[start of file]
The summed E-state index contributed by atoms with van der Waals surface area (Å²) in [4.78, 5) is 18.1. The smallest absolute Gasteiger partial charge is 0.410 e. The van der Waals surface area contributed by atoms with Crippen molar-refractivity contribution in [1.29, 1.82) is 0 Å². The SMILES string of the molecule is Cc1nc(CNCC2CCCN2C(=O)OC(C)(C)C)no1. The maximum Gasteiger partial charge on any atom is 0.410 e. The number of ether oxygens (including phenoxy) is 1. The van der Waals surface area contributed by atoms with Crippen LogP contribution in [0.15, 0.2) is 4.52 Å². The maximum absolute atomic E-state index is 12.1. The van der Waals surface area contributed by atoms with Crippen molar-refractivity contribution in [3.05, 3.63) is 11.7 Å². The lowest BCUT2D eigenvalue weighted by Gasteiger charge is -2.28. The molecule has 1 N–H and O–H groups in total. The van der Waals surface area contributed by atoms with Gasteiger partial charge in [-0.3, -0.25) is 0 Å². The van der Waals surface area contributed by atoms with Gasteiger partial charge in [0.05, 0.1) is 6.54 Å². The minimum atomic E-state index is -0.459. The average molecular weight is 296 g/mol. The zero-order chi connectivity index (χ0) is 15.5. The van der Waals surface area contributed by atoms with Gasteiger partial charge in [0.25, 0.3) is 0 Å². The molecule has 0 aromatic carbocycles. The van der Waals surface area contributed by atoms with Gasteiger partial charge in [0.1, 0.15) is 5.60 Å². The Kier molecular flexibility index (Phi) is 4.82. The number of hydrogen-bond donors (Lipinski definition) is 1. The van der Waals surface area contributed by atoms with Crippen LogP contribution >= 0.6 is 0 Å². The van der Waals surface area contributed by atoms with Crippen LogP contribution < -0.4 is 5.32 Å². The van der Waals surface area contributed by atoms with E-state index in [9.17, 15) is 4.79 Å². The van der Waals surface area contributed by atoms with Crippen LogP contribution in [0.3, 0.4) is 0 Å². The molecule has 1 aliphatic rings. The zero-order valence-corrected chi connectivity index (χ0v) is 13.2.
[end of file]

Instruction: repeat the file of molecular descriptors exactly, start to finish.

The summed E-state index contributed by atoms with van der Waals surface area (Å²) in [4.78, 5) is 18.1. The smallest absolute Gasteiger partial charge is 0.410 e. The van der Waals surface area contributed by atoms with Crippen molar-refractivity contribution in [1.29, 1.82) is 0 Å². The SMILES string of the molecule is Cc1nc(CNCC2CCCN2C(=O)OC(C)(C)C)no1. The maximum Gasteiger partial charge on any atom is 0.410 e. The number of ether oxygens (including phenoxy) is 1. The van der Waals surface area contributed by atoms with Crippen LogP contribution in [0.15, 0.2) is 4.52 Å². The maximum absolute atomic E-state index is 12.1. The van der Waals surface area contributed by atoms with Crippen molar-refractivity contribution in [3.05, 3.63) is 11.7 Å². The lowest BCUT2D eigenvalue weighted by Gasteiger charge is -2.28. The molecule has 1 N–H and O–H groups in total. The van der Waals surface area contributed by atoms with Gasteiger partial charge in [-0.3, -0.25) is 0 Å². The van der Waals surface area contributed by atoms with Gasteiger partial charge in [0.05, 0.1) is 6.54 Å². The minimum atomic E-state index is -0.459. The average molecular weight is 296 g/mol. The zero-order chi connectivity index (χ0) is 15.5. The van der Waals surface area contributed by atoms with Gasteiger partial charge in [0.25, 0.3) is 0 Å². The molecule has 0 aromatic carbocycles. The van der Waals surface area contributed by atoms with Gasteiger partial charge in [0.1, 0.15) is 5.60 Å². The Kier molecular flexibility index (Phi) is 4.82. The number of hydrogen-bond donors (Lipinski definition) is 1. The van der Waals surface area contributed by atoms with Crippen LogP contribution >= 0.6 is 0 Å². The van der Waals surface area contributed by atoms with Crippen LogP contribution < -0.4 is 5.32 Å². The van der Waals surface area contributed by atoms with E-state index in [9.17, 15) is 4.79 Å². The van der Waals surface area contributed by atoms with Crippen LogP contribution in [0.3, 0.4) is 0 Å². The molecule has 1 aliphatic rings. The zero-order valence-corrected chi connectivity index (χ0v) is 13.2.